The synthetic chelating agents that may be employed in embodiments of the present invention include, but are not limited to, the aminopolycarboxylate chelates EDTA, DTPA, EDDHA and PASA. These agents form soluble complexes and chelates with free metal ions, such as divalent iron Fe(II), trivalent iron Fe(III), divalent copper Cu (II), divalent zinc Zn(II), divalent magnesium Mg(II), divalent calcium Ca(II) and trivalent aluminum (III) in solution. The chelating agents dissociate exchangeable cations attached to mineral surfaces and also dissolve minerals. The iron-containing minerals that are dissolved by chelates include, inter alia, goethite, hematite, magnetite, ferrihydrite, and siderite.
 A combination that gives good results is a blend of ethylenediaminetetraacetic acid with diethylenetriaminepentaacetic acid. These compounds have greater solubility in the form of their alkali metal or ammonia salts.
 The metal catalyst preferably is iron. Iron is almost universally present in nearly all soils and ground waters. The chelated iron is effective in the practice of the invention in either of its valency states, including mixtures thereof. Other catalytically active metal compounds, such as those of copper or nickel, if present in the soil, produce satisfactory results. It is, of course, understood that the metal compound present in the soil or groundwater must be capable of catalyzing the reactions described in its chelated form.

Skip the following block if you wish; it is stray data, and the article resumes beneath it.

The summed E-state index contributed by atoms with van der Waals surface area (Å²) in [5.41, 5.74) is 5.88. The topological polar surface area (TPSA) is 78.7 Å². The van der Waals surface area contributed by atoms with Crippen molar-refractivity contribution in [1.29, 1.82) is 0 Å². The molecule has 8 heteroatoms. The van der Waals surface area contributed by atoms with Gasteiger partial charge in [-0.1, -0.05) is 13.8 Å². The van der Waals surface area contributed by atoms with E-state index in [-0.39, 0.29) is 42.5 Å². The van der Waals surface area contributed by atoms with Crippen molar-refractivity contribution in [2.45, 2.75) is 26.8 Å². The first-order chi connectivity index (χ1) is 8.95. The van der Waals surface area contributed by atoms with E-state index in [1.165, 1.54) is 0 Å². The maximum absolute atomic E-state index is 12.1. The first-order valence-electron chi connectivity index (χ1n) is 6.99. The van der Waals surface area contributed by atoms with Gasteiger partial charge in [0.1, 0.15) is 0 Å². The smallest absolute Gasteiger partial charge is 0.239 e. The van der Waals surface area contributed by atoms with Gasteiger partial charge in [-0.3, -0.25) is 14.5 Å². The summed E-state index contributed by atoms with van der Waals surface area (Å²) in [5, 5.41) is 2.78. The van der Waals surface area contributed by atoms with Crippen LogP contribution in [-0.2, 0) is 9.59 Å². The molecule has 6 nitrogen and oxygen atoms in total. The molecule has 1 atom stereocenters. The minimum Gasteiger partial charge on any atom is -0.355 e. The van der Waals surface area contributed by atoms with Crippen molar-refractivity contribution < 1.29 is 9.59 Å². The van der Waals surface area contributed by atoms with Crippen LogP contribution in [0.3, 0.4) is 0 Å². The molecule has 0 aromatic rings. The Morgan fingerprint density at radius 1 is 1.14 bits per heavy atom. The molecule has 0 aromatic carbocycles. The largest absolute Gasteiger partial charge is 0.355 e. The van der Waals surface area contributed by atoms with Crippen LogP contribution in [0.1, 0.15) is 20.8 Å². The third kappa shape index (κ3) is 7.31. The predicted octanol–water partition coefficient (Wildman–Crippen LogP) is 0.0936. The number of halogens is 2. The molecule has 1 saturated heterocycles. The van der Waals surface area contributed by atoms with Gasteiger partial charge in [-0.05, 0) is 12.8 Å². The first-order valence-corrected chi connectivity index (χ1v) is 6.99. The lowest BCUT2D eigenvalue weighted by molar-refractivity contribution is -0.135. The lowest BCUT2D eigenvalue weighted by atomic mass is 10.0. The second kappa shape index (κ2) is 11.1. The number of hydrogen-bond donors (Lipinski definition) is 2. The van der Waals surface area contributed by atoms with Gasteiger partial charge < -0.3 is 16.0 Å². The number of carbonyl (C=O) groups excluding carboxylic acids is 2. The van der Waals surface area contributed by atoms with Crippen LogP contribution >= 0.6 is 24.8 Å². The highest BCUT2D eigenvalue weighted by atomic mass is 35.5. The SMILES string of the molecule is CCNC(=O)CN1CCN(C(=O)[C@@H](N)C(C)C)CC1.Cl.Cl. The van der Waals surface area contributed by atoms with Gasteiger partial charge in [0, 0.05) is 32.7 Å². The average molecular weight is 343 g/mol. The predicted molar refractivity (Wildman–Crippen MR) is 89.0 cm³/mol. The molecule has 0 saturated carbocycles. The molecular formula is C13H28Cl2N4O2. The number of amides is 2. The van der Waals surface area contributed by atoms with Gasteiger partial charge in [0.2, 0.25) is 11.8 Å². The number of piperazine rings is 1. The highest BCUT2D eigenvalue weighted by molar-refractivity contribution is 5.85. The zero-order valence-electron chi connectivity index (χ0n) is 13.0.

The effective complexation of the iron catalyst is strongly dependent on solution pH and the presence of Ca(II) and, to a lesser degree, Mg(II) (water hardness), which typically occurs at higher concentrations than Fe in natural waters. In an embodiment, the proportions of EDTA, DTPA, EDDHA and PASA employed depend upon the water hardness and the leachability of Ca(II), Mg(II), and Fe(II)/Fe(III) from soils and bedrock. Two solution conditions are known to decrease the stability of Fe-EDTA and Fe-DTPA, i.e., their tendency to form soluble Fe-chelates. In basic solutions, the solubility of iron is controlled by amorphous ferric iron hydroxide, which precipitates and diminishes the stability of Fe-EDTA and Fe-DTPA complexes. Calcium at high solution concentrations competes with iron for chelates Fe-DTPA, and more so, Fe-EDDHA and PASA chelates are less affected by these solution conditions than Fe-EDTA chelates.
 Various embodiments utilize an oxidation reaction, where a chelated metal, preferably chelated iron, catalyzes the decomposition of hydrogen peroxide to yield hydroxyl, perhydroxyl, and superoxide radicals. As such, the reagent fluid should contain only an effective amount of chelation agent to avoid an excessive amount of catalyst from being produced that would cause an undesirable increase in the decomposition rate of the peroxide for safety and stability reasons. The soluble Fe-EDTA, Fe-DTPA, Fe-EDDHA and Fe-PASA chelates react with hydrogen peroxide to yield these highly reactive radicals, which, in turn, react with organic compounds.
 The rate of oxidation reaction with Fe(II)-aminocarboxylate complexes, including Fe(II)-EDTA, Fe(II)-DTPA, Fe(II)-EDDHA and Fe(II)-PASA complexes, is greater by orders of magnitude than the rate of oxidation reaction with Fe-aquo complexes in solutions with near neutral pH. Fe(II) and Fe(III)-chelates are part of a cycle that decomposes hydrogen peroxide. Hydrogen peroxide oxidizes Fe(II)-chelate to Fe(III)-chelate and reduces Fe(III)-chelate to Fe(II)-chelate.
 In aqueous Fenton-type oxidation systems, aliphatic and aromatic compounds and their halogenated derivatives undergo hydroxylation followed by mineralization. Fenton-type oxidation systems have been used to enhance the biological treatability of wastewater and landfill leachate containing various toxic and recalcitrant organic compounds. Fenton-type oxidation systems in soil decompose organic contaminants and also enhance their biological degradation in soil.
Nucleophilic Substitution of Halogens